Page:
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XAPP610 Video Compression using DCT – 8x8 points.

Summary: The application note describes a 2 dimensional DCT function implemented


on a Xilinx FPGA. Behavioral code is provided for the implementation on any Xilinx
device. Some of the advantageous of the module includes parametrizeability and
performance guarantee. The code can be further optimized by instantiating embedded
adders and multipliers when targeting Virtex2 family. After an initial latency of 92 clock
cycles, one DCT value is output at every clock.

What is compression and why is it needed:


Compression is the process of reducing the size of the data sent and thereby the necessary
bandwidth required for the digital representation of a signal. Many applications in
video and audio are made possible or more inexpensive because of the ability to
compress the signals. Compression technology can result in reduced transmission
time because there is less data to be transmitted. It can also decrease the storage
requirements, again because there is less data. Signal quality, implementation
complexity and communication delay introduced, are potential negative factors that
must be considered when choosing compression technology.

Video and audio signals can be compressed because of the spatial, spectral and temporal
correlation inherent in these signals. Spatial correlation is the correlation between
neighboring samples in an image frame. Temporal refers to correlation between samples
in different frames but the same pixel position. Spectral correlation is the correlation of
samples of the same sample from multiple sensors.

Input signal ENCODER


Source Channel
Coder Coder

Reconstructed
output
signal Source Channel
Decoder Decoder
DECODER

Fig: 1. Block Diagram of a Compression/Decompression System (Image and Video


Compression Standards by Vasudev Bhaskaran and Konstantinos Konstantinides)

There are two categories of compression: Lossy compression and lossless compression.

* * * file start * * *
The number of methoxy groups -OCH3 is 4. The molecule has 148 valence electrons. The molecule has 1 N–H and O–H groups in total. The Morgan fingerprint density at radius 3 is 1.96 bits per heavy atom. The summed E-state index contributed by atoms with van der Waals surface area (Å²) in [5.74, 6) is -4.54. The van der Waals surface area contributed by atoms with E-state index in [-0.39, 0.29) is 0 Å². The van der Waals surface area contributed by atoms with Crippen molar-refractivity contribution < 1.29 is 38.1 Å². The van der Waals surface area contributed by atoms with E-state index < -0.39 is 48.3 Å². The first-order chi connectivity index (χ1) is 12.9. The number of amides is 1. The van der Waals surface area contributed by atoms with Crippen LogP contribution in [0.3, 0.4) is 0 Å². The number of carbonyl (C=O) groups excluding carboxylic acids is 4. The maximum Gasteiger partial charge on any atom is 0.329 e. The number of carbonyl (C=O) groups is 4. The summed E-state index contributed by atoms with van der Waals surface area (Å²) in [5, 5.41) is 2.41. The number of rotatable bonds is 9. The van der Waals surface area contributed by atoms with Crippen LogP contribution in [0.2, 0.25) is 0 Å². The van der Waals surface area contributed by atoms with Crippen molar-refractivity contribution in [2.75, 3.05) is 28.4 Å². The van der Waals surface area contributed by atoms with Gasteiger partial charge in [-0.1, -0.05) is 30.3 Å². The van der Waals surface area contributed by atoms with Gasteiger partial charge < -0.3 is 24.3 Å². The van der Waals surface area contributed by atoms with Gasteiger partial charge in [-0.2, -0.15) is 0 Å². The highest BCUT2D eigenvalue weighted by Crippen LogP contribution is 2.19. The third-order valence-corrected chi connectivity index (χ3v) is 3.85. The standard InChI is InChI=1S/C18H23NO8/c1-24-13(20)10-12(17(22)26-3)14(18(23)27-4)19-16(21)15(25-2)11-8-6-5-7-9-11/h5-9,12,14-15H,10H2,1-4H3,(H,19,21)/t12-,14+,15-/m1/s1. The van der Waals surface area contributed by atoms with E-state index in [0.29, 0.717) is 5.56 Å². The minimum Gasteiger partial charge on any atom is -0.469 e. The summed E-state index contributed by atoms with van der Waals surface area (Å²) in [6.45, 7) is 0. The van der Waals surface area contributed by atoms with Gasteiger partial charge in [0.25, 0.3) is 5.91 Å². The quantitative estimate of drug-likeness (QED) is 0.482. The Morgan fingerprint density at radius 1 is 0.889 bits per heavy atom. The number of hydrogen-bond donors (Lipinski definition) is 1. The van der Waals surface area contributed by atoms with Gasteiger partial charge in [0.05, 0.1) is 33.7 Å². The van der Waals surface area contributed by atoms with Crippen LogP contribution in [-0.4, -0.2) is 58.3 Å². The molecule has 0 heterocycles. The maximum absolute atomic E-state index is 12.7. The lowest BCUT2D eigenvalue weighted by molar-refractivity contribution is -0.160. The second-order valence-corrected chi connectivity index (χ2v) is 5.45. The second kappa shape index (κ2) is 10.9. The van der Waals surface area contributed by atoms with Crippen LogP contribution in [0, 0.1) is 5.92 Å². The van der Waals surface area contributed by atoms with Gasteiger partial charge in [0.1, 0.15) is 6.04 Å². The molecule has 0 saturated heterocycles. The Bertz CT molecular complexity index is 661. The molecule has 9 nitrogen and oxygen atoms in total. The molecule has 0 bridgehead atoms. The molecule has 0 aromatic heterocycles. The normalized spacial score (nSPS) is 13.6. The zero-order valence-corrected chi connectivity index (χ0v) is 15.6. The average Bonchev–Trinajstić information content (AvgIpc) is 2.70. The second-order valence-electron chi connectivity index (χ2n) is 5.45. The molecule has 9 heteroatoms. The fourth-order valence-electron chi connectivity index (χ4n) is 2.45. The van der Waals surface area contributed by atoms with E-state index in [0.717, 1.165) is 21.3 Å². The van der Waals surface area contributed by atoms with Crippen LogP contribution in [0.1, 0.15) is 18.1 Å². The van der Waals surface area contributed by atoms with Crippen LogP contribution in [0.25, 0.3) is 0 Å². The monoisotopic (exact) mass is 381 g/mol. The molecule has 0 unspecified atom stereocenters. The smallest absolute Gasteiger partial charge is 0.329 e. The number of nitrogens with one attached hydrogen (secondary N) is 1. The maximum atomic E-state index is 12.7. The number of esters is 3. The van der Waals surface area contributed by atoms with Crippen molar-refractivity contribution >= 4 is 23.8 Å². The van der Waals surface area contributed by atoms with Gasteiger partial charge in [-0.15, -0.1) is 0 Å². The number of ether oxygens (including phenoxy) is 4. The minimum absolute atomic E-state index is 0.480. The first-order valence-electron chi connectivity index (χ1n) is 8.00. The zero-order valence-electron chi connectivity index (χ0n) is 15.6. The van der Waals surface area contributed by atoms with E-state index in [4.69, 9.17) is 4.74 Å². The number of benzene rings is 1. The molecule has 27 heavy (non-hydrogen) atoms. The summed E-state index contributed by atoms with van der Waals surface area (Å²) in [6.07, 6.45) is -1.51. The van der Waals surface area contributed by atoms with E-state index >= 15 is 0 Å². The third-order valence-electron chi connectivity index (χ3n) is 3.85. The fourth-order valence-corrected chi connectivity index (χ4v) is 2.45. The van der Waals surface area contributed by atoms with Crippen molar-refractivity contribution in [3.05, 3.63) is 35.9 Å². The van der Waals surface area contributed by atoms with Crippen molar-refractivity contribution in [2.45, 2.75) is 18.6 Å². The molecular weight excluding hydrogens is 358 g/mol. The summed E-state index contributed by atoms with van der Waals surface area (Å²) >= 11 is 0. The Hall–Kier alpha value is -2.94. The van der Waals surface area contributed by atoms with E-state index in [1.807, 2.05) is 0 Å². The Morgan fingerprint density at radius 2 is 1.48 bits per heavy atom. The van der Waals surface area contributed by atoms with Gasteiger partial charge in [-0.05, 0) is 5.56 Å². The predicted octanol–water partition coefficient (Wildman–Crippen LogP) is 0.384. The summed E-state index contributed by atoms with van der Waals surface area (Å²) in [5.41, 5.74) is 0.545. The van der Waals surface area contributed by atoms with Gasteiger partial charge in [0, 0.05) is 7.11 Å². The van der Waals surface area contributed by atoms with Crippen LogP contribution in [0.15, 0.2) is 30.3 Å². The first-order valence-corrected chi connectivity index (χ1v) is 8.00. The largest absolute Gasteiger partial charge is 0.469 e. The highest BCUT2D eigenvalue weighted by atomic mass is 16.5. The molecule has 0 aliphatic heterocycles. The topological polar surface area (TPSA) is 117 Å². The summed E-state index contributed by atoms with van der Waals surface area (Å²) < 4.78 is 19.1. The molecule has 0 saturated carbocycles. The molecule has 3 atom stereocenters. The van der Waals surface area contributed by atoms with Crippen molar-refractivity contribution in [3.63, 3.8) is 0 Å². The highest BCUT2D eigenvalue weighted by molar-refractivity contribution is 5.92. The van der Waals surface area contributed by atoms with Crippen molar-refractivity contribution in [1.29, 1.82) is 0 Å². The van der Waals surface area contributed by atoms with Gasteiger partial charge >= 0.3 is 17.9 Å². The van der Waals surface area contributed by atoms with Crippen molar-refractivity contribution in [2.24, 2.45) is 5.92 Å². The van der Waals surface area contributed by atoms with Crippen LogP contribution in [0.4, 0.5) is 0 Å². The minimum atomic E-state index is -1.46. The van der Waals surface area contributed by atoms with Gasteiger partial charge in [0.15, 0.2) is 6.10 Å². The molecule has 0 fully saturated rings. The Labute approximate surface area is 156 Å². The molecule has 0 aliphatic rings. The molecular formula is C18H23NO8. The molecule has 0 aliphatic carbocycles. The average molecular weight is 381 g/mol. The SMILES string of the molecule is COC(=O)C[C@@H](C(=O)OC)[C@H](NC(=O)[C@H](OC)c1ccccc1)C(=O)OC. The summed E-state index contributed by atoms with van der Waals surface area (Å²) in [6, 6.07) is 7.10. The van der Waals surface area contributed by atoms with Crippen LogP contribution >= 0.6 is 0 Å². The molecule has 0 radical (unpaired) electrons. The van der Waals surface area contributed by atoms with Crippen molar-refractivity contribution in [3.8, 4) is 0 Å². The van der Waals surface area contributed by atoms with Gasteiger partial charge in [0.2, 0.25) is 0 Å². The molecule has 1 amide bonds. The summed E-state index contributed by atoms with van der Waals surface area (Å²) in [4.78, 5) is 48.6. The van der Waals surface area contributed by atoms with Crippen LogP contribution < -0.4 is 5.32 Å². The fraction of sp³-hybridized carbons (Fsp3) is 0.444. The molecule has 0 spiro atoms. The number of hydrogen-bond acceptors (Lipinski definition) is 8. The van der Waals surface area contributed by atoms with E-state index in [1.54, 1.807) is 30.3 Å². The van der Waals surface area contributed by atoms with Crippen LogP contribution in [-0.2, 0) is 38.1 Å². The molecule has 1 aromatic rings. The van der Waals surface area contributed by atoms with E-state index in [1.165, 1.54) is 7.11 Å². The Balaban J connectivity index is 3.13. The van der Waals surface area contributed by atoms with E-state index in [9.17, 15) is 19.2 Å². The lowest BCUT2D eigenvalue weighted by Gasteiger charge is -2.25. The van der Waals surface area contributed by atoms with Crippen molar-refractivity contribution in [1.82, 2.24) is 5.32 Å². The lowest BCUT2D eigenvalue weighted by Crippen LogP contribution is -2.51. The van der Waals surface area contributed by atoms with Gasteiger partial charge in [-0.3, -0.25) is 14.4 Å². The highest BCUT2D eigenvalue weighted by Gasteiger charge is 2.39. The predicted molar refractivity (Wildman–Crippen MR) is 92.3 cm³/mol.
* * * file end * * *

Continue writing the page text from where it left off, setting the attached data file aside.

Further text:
In applications like medical systems, image losses can translate into costly medical
mistakes; therefore lossless compression methods are used. Luckily, the majority of
video and image processing applications do not require the reconstructed data to be
identical to the original data. In these applications, lossy compression schemes can be
used, achieving higher compression ratios.

DCT Compression:

Discrete Cosine Transform (DCT) is a lossy compression scheme in which a NxN image
block is transformed from the spatial domain to the DCT domain. DCT decomposes the
signal into spatial frequencies components called DCT coefficients. The lower frequency
DCT coefficients appear toward the upper left-hand corner of the DCT matrix and the
higher frequency coefficients are in the lower right-hand corner of the DCT matrix. The
Human Visual System (HVS) is less sensitive to errors in high frequency coefficients
than it is for lower frequency coefficients. Because of this , the higher frequency
components can be more finely quantized. This is done by the quantization matrix.

Each value in this matrix is pre-scaled by multiplying by a single value, known as the
quantizer scale code. This value may range in value from 1-112, and is modifiable on a
macroblock basis. Dividing each DCT coefficient with an integer scale factor and
rounding the results does quantization. This sets the higher frequency coefficients (in the
lower right corner, which are less significant to the compressed picture) to zero by
quantizing in larger steps. The low frequency coefficients (in the upper left corner, which
are more significant to the compressed picture) are quantized in smaller steps. The goal of
quantization is to force as many of the DCT coefficients to zero, or near zero, as possible
within the boundaries of the prescribed bit-rate and video quality parameters. Thus since
quantization throws away some information it is a lossy compression scheme.

DCT(i, j )
Quantization can be expressed as Quantizedvalue(i, j )  Qunatizationmatrix
(i , j )

A sample of the Quantization matrix used for JPEG algorithm is shown below.

 3 5 7 9 11 13 15 17 